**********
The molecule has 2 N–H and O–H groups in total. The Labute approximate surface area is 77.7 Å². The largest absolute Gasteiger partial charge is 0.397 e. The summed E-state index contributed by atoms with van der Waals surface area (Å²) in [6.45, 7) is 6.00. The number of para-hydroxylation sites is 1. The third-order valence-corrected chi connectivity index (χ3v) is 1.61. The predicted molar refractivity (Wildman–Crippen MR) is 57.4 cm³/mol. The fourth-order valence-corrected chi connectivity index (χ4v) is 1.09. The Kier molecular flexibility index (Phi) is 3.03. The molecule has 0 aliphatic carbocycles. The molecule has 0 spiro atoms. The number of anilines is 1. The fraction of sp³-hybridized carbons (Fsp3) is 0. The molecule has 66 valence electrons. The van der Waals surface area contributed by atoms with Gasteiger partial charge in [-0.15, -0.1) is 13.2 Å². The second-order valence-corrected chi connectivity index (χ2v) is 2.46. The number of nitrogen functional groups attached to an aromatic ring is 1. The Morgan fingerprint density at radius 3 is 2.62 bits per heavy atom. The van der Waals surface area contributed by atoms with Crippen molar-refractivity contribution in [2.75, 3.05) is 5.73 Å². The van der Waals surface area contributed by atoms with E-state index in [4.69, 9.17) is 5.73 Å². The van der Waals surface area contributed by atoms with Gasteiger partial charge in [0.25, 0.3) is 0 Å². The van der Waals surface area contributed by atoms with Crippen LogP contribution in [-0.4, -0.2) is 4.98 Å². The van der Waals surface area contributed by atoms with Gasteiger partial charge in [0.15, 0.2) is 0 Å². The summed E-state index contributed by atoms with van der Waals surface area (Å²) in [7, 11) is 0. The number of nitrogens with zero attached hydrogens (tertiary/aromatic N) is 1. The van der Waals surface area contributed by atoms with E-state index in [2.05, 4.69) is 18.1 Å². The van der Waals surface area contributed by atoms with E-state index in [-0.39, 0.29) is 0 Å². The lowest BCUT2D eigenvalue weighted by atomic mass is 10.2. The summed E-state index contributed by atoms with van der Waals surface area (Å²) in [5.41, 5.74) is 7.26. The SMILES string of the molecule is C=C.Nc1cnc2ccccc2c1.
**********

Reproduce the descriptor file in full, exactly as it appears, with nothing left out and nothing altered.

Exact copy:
The molecule has 2 N–H and O–H groups in total. The Labute approximate surface area is 77.7 Å². The largest absolute Gasteiger partial charge is 0.397 e. The summed E-state index contributed by atoms with van der Waals surface area (Å²) in [6.45, 7) is 6.00. The number of para-hydroxylation sites is 1. The third-order valence-corrected chi connectivity index (χ3v) is 1.61. The predicted molar refractivity (Wildman–Crippen MR) is 57.4 cm³/mol. The fourth-order valence-corrected chi connectivity index (χ4v) is 1.09. The Kier molecular flexibility index (Phi) is 3.03. The molecule has 0 aliphatic carbocycles. The molecule has 0 spiro atoms. The number of anilines is 1. The fraction of sp³-hybridized carbons (Fsp3) is 0. The molecule has 66 valence electrons. The van der Waals surface area contributed by atoms with Gasteiger partial charge in [-0.15, -0.1) is 13.2 Å². The second-order valence-corrected chi connectivity index (χ2v) is 2.46. The number of nitrogen functional groups attached to an aromatic ring is 1. The Morgan fingerprint density at radius 3 is 2.62 bits per heavy atom. The van der Waals surface area contributed by atoms with Crippen molar-refractivity contribution in [2.75, 3.05) is 5.73 Å². The van der Waals surface area contributed by atoms with E-state index in [4.69, 9.17) is 5.73 Å². The van der Waals surface area contributed by atoms with Gasteiger partial charge in [0.25, 0.3) is 0 Å². The van der Waals surface area contributed by atoms with Crippen LogP contribution in [-0.4, -0.2) is 4.98 Å². The van der Waals surface area contributed by atoms with Gasteiger partial charge in [0.15, 0.2) is 0 Å². The summed E-state index contributed by atoms with van der Waals surface area (Å²) in [7, 11) is 0. The number of nitrogens with zero attached hydrogens (tertiary/aromatic N) is 1. The van der Waals surface area contributed by atoms with E-state index in [2.05, 4.69) is 18.1 Å². The van der Waals surface area contributed by atoms with E-state index in [-0.39, 0.29) is 0 Å². The lowest BCUT2D eigenvalue weighted by atomic mass is 10.2. The summed E-state index contributed by atoms with van der Waals surface area (Å²) in [5.41, 5.74) is 7.26. The SMILES string of the molecule is C=C.Nc1cnc2ccccc2c1.